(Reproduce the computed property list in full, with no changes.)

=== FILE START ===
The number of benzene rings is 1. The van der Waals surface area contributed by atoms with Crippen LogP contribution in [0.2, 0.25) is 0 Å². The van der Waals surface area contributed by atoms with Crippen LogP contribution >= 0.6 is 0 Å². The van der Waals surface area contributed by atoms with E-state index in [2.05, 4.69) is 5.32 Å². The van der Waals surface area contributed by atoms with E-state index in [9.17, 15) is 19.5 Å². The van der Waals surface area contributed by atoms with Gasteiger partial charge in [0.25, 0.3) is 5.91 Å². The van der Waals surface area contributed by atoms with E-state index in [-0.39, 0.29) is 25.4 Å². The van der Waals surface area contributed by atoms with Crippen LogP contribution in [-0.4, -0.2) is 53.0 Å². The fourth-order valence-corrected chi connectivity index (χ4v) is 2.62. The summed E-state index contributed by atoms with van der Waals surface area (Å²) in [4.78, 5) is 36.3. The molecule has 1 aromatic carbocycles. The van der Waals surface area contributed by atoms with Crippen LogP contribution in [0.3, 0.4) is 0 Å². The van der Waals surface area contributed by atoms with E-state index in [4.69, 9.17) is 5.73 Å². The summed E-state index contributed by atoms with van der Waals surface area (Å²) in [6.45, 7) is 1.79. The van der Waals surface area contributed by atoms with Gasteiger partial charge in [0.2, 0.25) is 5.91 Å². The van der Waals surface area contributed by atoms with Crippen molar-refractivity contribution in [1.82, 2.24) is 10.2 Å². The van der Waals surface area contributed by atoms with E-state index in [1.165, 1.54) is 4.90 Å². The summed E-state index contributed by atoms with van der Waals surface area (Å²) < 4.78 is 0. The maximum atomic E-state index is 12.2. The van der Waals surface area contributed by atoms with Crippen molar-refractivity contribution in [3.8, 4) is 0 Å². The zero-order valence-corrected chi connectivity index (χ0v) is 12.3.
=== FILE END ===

The number of benzene rings is 1. The van der Waals surface area contributed by atoms with Crippen LogP contribution in [0.2, 0.25) is 0 Å². The van der Waals surface area contributed by atoms with Crippen LogP contribution >= 0.6 is 0 Å². The van der Waals surface area contributed by atoms with E-state index in [2.05, 4.69) is 5.32 Å². The van der Waals surface area contributed by atoms with E-state index in [9.17, 15) is 19.5 Å². The van der Waals surface area contributed by atoms with Gasteiger partial charge in [0.25, 0.3) is 5.91 Å². The van der Waals surface area contributed by atoms with E-state index in [-0.39, 0.29) is 25.4 Å². The van der Waals surface area contributed by atoms with Crippen LogP contribution in [-0.4, -0.2) is 53.0 Å². The fourth-order valence-corrected chi connectivity index (χ4v) is 2.62. The summed E-state index contributed by atoms with van der Waals surface area (Å²) in [4.78, 5) is 36.3. The molecule has 1 aromatic carbocycles. The van der Waals surface area contributed by atoms with Crippen LogP contribution in [0.3, 0.4) is 0 Å². The van der Waals surface area contributed by atoms with E-state index in [4.69, 9.17) is 5.73 Å². The summed E-state index contributed by atoms with van der Waals surface area (Å²) in [6.45, 7) is 1.79. The van der Waals surface area contributed by atoms with Gasteiger partial charge in [0.2, 0.25) is 5.91 Å². The van der Waals surface area contributed by atoms with Crippen molar-refractivity contribution in [1.82, 2.24) is 10.2 Å². The van der Waals surface area contributed by atoms with E-state index in [1.165, 1.54) is 4.90 Å². The summed E-state index contributed by atoms with van der Waals surface area (Å²) < 4.78 is 0. The maximum atomic E-state index is 12.2. The van der Waals surface area contributed by atoms with Crippen molar-refractivity contribution in [3.8, 4) is 0 Å². The zero-order valence-corrected chi connectivity index (χ0v) is 12.3.